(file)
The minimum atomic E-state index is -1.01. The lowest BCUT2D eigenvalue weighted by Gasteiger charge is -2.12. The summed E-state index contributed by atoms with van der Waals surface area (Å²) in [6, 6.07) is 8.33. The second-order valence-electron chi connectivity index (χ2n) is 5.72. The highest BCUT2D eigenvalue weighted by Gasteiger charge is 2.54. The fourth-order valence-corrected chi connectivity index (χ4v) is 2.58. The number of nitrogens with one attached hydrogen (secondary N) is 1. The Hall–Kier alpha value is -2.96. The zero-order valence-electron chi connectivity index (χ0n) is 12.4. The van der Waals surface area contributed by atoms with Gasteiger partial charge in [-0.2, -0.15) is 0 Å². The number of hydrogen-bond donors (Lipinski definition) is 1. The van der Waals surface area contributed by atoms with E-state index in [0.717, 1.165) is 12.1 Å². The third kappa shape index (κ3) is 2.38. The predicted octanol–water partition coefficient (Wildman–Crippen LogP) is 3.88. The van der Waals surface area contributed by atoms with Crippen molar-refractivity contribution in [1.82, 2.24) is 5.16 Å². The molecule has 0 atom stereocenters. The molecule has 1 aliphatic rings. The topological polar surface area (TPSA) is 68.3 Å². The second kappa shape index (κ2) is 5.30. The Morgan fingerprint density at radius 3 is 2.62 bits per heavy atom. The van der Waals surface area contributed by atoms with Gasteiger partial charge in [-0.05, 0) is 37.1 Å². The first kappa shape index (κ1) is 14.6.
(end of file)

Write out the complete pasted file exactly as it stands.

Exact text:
The minimum atomic E-state index is -1.01. The lowest BCUT2D eigenvalue weighted by Gasteiger charge is -2.12. The summed E-state index contributed by atoms with van der Waals surface area (Å²) in [6, 6.07) is 8.33. The second-order valence-electron chi connectivity index (χ2n) is 5.72. The highest BCUT2D eigenvalue weighted by Gasteiger charge is 2.54. The fourth-order valence-corrected chi connectivity index (χ4v) is 2.58. The number of nitrogens with one attached hydrogen (secondary N) is 1. The Hall–Kier alpha value is -2.96. The zero-order valence-electron chi connectivity index (χ0n) is 12.4. The van der Waals surface area contributed by atoms with Gasteiger partial charge in [-0.2, -0.15) is 0 Å². The number of hydrogen-bond donors (Lipinski definition) is 1. The van der Waals surface area contributed by atoms with E-state index in [0.717, 1.165) is 12.1 Å². The third kappa shape index (κ3) is 2.38. The predicted octanol–water partition coefficient (Wildman–Crippen LogP) is 3.88. The van der Waals surface area contributed by atoms with Crippen molar-refractivity contribution in [1.82, 2.24) is 5.16 Å². The molecule has 0 atom stereocenters. The molecule has 1 aliphatic rings. The topological polar surface area (TPSA) is 68.3 Å². The second kappa shape index (κ2) is 5.30. The Morgan fingerprint density at radius 3 is 2.62 bits per heavy atom. The van der Waals surface area contributed by atoms with Gasteiger partial charge in [-0.05, 0) is 37.1 Å². The first kappa shape index (κ1) is 14.6.